5 Takeaways From Notre Dame's Season-Opening Win

No. 9 Notre Dame opened with a 35-17 win at Louisville.

Nick Shepkowski
September 03, 2019 - 8:01 am
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(670 The Score) No. 9 Notre Dame opened its season with a 35-17 win at Louisville on Monday evening. It was the Irish's eighth win in 10 tries in season openers under coach Brian Kelly.

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Here are my takeaways from the game.

Book produces mixed performance

Notre Dame quarterback Ian Book was 14-of-23 for 193 passing yards and a touchdown and added 14 carries for 81 yards and a rushing touchdown. It was a stat line that jumps off the page, but Book stepped up when he needed to That was the good news.

The bad news? Book had big issues with Louisville’s pressure, tucking and running much quicker than he should've like multiple times. At times, it was reminiscent of his showing in the loss to Clemson in the national semifinals last year.

Book had issues a couple of times with his pre-snap awareness too, missing some favorable matchups. The most notable was when he forced a throw to Chase Claypool in the first quarter when Book’s right side offered two more favorable looks.

Book bounced back after a poor start, finishing the first half with the go-ahead touchdown run. He answered the bell in the second half, and most impressive were his back-to-back plays that saw a crossing route to Claypool gain big yardage, which set up a Tommy Tremble touchdown reception the next play that was made possible by Book looking off a safety and creating more room to make the throw.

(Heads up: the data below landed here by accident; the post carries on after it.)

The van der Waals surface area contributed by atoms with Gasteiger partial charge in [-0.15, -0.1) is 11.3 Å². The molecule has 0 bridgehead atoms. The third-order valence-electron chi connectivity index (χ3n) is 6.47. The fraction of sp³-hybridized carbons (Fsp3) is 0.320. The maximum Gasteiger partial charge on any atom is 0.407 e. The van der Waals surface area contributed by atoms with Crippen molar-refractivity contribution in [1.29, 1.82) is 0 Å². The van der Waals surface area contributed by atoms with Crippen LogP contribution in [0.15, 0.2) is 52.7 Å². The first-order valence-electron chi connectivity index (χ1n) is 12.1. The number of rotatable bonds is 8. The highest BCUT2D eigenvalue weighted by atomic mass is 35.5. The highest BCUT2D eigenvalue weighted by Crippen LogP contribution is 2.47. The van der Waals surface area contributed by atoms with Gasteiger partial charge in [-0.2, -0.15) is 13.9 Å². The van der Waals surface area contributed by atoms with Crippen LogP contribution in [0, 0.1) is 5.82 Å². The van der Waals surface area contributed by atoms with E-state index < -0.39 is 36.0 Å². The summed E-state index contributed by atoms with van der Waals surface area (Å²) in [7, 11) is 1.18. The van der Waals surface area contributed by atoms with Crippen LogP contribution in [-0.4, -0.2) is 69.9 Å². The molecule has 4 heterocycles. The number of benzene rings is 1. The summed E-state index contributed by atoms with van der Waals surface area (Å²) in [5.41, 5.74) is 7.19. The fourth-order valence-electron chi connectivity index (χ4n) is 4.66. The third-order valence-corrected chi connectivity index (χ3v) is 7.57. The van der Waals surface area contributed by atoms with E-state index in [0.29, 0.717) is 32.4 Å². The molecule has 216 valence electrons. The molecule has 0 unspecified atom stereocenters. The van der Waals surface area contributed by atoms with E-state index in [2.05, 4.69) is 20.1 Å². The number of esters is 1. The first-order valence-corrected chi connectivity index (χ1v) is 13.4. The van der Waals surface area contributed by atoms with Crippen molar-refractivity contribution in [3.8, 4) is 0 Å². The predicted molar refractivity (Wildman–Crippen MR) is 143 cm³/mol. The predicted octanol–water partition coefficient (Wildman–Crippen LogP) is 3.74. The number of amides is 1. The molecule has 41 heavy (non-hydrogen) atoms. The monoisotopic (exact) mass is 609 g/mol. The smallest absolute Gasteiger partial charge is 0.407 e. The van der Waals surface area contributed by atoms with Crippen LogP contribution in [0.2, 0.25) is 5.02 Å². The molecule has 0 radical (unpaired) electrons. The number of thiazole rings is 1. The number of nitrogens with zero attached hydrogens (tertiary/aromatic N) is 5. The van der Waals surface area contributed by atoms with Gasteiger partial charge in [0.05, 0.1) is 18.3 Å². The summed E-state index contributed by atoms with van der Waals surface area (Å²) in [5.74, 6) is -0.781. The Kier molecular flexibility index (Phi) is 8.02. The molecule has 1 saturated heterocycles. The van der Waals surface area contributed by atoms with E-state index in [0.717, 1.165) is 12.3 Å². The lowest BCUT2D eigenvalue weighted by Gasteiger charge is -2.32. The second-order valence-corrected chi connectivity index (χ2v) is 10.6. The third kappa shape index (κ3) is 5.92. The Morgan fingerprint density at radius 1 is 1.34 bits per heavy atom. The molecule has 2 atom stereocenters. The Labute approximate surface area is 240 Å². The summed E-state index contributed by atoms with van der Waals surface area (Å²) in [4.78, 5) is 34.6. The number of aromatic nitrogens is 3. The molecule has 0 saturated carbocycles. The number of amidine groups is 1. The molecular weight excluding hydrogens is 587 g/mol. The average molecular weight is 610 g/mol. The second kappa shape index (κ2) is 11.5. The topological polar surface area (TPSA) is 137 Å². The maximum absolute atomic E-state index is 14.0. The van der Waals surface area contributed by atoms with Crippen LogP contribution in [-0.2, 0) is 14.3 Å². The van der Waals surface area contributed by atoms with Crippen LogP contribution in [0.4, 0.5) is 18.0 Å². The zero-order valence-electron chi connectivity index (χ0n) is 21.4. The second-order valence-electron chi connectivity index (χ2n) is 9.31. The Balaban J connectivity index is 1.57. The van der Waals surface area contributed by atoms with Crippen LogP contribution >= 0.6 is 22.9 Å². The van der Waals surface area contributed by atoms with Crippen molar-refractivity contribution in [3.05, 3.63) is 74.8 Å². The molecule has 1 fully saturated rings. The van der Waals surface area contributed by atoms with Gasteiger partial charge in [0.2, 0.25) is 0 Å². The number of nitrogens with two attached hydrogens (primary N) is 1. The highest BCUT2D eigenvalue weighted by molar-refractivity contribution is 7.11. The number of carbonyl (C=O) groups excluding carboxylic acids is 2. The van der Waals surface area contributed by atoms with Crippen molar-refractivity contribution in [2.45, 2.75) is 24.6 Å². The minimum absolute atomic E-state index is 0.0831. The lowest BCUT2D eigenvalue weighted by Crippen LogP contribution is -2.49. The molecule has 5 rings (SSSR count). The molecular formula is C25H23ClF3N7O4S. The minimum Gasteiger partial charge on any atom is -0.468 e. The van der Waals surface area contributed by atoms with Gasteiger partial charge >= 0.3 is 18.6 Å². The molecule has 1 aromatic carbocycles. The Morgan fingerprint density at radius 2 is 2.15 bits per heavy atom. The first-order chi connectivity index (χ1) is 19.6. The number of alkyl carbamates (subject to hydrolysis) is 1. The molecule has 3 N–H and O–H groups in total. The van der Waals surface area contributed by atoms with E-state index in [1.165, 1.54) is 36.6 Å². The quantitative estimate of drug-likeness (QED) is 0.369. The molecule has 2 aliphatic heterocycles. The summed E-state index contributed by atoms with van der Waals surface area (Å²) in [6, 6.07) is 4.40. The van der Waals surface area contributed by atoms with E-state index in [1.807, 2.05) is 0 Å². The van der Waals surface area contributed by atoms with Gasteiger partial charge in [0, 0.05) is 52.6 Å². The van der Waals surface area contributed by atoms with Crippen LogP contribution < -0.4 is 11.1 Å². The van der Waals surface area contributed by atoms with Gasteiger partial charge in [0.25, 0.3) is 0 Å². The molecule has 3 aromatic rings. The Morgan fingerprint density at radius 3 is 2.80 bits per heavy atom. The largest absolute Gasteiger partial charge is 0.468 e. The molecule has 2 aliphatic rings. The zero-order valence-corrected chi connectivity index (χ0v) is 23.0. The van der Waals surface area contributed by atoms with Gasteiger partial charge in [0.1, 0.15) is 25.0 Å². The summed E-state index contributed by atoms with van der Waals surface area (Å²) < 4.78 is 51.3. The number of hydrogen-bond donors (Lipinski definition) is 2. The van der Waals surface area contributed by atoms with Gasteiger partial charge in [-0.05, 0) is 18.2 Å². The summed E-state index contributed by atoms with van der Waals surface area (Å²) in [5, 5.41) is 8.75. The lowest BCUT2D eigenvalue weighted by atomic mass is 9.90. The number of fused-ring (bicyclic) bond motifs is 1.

Once Book settled down, he was fine, but it wasn't his best game. The criticism about his lack of development will remain a story.

Jones, next man up

After running back Jafar Armstrong left early with a reported groin injury, Tony Jones Jr. filled in admirably. He doesn’t have breakaway speed, but Jones showed signs of being a star. He rushed for 115 yards, the second 100-yard game of his career (he also did so against Vanderbilt in 2018), the Notre Dame running game was great most of the night. The only trouble for the Irish came in going 5-of-13 on third-down and fourth-down conversions, as Louisville found some success stacking the box in such situations. That seemed to be more of an offensive line or play-calling issue than having anything to do with Jones.

Missed tackles

Poor tackling didn’t cost the Irish much Monday, but it was too present far too often. Plenty of guilty parties were involved too. Notre Dame got away with it in Louisville. That won't be the case against No. 3 Georgia on Sept. 21. Part of the reason the Irish got away with it was due to a young defensive line interior that looked more comfortable as the game went on,

Gilman, exactly what the doctor ordered

Safety Alohi Gilman led the Irish with 10 tackles, including receiving credit for 0.5 tackles for loss. His biggest play was the fumble he forced late in the first half that came at a key time. Book then gave the ball away literally on the next play before linebacker Jack Lamb helped get it back, but it was another example of Gilman showcasing his ability to take away the football in big moments. It's something he did time and time again in 2018.

1-0 > 0-1

It wasn't the prettiest of games, but it was a win for Notre Dame -- and a rather comfortable one after Louisville's quick start. An inexperienced group of Irish linebackers needs to grow up fast, but they did take positive steps Book seemed to relax a bit by the time the second half came around, making a few nice throws and plays to put the game on ice.

Week 1 on the road can get strange -- just ask Arizona, Purdue or Missouri fans how their weekend went -- so it's always good to start 1-0 and overcome some issues in the process of doing so. This victory will make Notre Dame a better football team than beating up on a cupcake at home would have.

Nick Shepkowski is the executive producer of the McNeil & Parkins Show on 670 the Score in afternoon drive. Follow him on Twitter @Shep670.​ He also hosts the Notre Dame Pregame Show on Radio.com Sports, which you can listen to here.